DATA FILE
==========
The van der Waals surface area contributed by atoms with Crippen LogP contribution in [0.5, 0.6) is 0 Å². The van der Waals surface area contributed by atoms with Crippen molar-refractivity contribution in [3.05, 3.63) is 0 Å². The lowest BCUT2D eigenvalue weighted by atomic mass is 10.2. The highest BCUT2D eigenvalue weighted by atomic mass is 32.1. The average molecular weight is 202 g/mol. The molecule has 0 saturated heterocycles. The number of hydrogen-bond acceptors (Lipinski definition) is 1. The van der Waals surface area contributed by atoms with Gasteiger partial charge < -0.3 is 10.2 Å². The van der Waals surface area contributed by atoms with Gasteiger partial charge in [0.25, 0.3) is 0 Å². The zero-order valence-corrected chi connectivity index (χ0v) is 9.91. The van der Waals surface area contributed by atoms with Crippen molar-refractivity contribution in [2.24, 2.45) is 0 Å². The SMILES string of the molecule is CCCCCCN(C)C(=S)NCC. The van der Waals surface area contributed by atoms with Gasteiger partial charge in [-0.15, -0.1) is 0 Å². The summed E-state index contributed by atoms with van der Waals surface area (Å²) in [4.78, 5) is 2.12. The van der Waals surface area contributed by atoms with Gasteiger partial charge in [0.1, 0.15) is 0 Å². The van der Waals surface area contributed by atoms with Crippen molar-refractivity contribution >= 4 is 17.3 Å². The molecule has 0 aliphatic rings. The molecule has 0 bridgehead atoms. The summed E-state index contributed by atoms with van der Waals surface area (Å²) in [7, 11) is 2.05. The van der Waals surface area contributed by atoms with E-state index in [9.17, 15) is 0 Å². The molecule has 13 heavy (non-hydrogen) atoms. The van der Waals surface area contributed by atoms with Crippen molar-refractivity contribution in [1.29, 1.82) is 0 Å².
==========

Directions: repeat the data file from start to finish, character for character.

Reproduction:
The van der Waals surface area contributed by atoms with Crippen LogP contribution in [0.5, 0.6) is 0 Å². The van der Waals surface area contributed by atoms with Crippen molar-refractivity contribution in [3.05, 3.63) is 0 Å². The lowest BCUT2D eigenvalue weighted by atomic mass is 10.2. The highest BCUT2D eigenvalue weighted by atomic mass is 32.1. The average molecular weight is 202 g/mol. The molecule has 0 saturated heterocycles. The number of hydrogen-bond acceptors (Lipinski definition) is 1. The van der Waals surface area contributed by atoms with Gasteiger partial charge < -0.3 is 10.2 Å². The van der Waals surface area contributed by atoms with Gasteiger partial charge in [0.25, 0.3) is 0 Å². The zero-order valence-corrected chi connectivity index (χ0v) is 9.91. The van der Waals surface area contributed by atoms with Crippen molar-refractivity contribution in [2.24, 2.45) is 0 Å². The SMILES string of the molecule is CCCCCCN(C)C(=S)NCC. The van der Waals surface area contributed by atoms with Gasteiger partial charge in [-0.15, -0.1) is 0 Å². The summed E-state index contributed by atoms with van der Waals surface area (Å²) in [4.78, 5) is 2.12. The van der Waals surface area contributed by atoms with Gasteiger partial charge in [0.1, 0.15) is 0 Å². The van der Waals surface area contributed by atoms with Crippen molar-refractivity contribution >= 4 is 17.3 Å². The molecule has 0 aliphatic rings. The molecule has 0 bridgehead atoms. The summed E-state index contributed by atoms with van der Waals surface area (Å²) in [7, 11) is 2.05. The van der Waals surface area contributed by atoms with E-state index in [9.17, 15) is 0 Å². The molecule has 13 heavy (non-hydrogen) atoms. The van der Waals surface area contributed by atoms with Crippen molar-refractivity contribution in [1.29, 1.82) is 0 Å².